What is patent new matter? Can you add anything to a patent specification or your patent claims after filing a patent?
Let's start with the rule right out of the Code of Federal Regulations. 37 CFR 1.121 (f) says:
"No new matter. No amendment may introduce new matter into the disclosure of an application."
Well - that settles that - this could be a short page.
But let's explore this a bit. As you are aware, in the typical patent prosecution in the U.S. Patent Office the claims are often amended, sometimes more than once.
The thing to understand is that claims can be significantly amended without violating the new matter prohibition. Even to the extent of canceling all of the original claims and submitting new ones. The key for claims though is that any amended claim is not new matter if it is completely supported by the original patent specification as filed.
This is one of the reasons you must pay close attention to the patent specification before filing. It must completely disclose all of the possible claim variations that you anticipate you might have to use during prosecution.
Patent New Matter in the Patent Specification
The patent specification is another matter. Any amendment to the specification will be scrutinized by the examiner to be absolutely sure you are not introducing new matter. Adding new experimental results for example, or even adding inherent characteristics such as physical properties, a new structural formula, or a new use may be new matter. New matter includes not only the addition of wholly unsupported subject matter, but may also include adding specific percentages or compounds after a broader original disclosure, or even the omission of a step from a method.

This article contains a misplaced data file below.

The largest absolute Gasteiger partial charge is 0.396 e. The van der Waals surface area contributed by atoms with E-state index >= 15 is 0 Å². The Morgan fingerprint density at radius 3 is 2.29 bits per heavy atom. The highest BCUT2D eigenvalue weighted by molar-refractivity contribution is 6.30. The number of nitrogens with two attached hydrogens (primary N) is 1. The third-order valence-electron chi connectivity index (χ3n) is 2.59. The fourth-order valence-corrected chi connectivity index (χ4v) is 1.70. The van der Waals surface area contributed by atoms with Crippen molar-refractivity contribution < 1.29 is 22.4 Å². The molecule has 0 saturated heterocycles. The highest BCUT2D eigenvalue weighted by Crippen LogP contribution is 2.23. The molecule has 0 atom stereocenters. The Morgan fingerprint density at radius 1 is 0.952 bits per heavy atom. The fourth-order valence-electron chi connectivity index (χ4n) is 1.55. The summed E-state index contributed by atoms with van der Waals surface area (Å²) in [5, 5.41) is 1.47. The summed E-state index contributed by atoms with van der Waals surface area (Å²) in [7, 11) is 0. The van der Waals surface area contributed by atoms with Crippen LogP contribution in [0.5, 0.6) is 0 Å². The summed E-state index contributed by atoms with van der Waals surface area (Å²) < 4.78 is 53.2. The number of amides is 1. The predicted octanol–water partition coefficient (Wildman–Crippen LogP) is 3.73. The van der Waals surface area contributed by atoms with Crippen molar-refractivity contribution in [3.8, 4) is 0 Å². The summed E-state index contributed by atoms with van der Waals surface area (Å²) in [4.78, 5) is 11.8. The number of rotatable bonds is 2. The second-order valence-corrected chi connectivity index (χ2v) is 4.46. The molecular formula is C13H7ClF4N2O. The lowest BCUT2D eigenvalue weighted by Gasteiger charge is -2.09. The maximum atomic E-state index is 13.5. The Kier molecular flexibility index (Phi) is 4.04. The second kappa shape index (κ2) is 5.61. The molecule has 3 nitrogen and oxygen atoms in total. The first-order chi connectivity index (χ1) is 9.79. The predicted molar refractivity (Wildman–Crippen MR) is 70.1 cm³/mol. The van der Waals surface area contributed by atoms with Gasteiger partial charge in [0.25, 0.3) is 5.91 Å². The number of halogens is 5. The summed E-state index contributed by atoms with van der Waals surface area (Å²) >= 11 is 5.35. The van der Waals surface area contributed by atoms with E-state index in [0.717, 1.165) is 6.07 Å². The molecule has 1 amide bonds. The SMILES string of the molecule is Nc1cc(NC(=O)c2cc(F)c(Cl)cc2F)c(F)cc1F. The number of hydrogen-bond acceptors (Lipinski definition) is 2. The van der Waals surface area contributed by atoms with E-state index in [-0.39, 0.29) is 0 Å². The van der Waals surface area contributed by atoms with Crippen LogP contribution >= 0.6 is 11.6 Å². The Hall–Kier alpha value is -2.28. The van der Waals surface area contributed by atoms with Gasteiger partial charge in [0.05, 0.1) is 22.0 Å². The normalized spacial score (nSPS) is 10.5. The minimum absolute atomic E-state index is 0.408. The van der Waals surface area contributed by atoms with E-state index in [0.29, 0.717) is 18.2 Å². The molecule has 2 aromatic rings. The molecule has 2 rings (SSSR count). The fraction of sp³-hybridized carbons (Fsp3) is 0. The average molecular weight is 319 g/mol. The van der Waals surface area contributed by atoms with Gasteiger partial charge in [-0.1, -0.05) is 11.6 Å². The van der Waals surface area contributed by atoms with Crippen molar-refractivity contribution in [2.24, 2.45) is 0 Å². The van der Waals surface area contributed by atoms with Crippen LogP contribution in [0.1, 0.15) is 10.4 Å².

The guiding principal is - get it in there the first time.
However - there are still many amendments to a specification which are straightforward and in my experience not a problem for an examiner. Simple typographical errors can be corrected. And minor changes can be made to sentence structures to clarify meaning. In any case - when amendments are made to the patent specification it is good practice to point out to the examiner why the change should not be viewed as new matter.
Finally - the same guidelines apply to the drawings. Errors may be found in the drawings after filing and those can be amended by submission of substitute drawings. But again they will be examined carefully for new matter - and in some cases the removal of an element in the drawing can be construed as new matter. This can be especially problematical in a rushed application when applicants submit informal drawings in an original submission with an intent to make them formal later. Even an informal drawing must have all the key aspects in it to avoid a patent new matter issue when the substitute drawings are submitted. Informal drawings in an application are not recommended.
Submitting patents is like many other processes (example - product development). The best policy is to do it right the first time.
Patent New Matter
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Mike Ervin - Cost Effective Small Business Patent Protection.
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